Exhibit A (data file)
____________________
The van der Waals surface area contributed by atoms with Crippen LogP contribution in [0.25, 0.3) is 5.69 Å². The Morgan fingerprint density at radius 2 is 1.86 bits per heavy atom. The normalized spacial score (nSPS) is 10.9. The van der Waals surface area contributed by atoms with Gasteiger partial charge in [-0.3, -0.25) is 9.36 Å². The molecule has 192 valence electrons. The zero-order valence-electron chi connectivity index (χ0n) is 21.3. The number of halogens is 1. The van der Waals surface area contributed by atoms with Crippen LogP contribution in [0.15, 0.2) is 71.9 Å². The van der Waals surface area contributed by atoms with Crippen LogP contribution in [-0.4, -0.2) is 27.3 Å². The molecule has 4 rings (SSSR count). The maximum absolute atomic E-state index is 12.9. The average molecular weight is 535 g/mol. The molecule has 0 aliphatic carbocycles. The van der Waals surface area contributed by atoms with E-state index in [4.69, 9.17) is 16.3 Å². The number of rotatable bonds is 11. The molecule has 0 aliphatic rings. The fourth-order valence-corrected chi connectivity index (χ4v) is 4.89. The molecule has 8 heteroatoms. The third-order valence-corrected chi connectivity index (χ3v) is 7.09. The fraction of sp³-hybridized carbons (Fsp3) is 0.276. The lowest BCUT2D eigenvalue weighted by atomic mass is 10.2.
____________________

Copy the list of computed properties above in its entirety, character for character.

The van der Waals surface area contributed by atoms with Crippen LogP contribution in [0.25, 0.3) is 5.69 Å². The Morgan fingerprint density at radius 2 is 1.86 bits per heavy atom. The normalized spacial score (nSPS) is 10.9. The van der Waals surface area contributed by atoms with Gasteiger partial charge in [-0.3, -0.25) is 9.36 Å². The molecule has 192 valence electrons. The zero-order valence-electron chi connectivity index (χ0n) is 21.3. The number of halogens is 1. The van der Waals surface area contributed by atoms with Crippen LogP contribution in [0.15, 0.2) is 71.9 Å². The van der Waals surface area contributed by atoms with Crippen LogP contribution in [-0.4, -0.2) is 27.3 Å². The molecule has 4 rings (SSSR count). The maximum absolute atomic E-state index is 12.9. The average molecular weight is 535 g/mol. The molecule has 0 aliphatic carbocycles. The van der Waals surface area contributed by atoms with E-state index in [4.69, 9.17) is 16.3 Å². The number of rotatable bonds is 11. The molecule has 0 aliphatic rings. The fourth-order valence-corrected chi connectivity index (χ4v) is 4.89. The molecule has 8 heteroatoms. The third-order valence-corrected chi connectivity index (χ3v) is 7.09. The fraction of sp³-hybridized carbons (Fsp3) is 0.276. The lowest BCUT2D eigenvalue weighted by atomic mass is 10.2.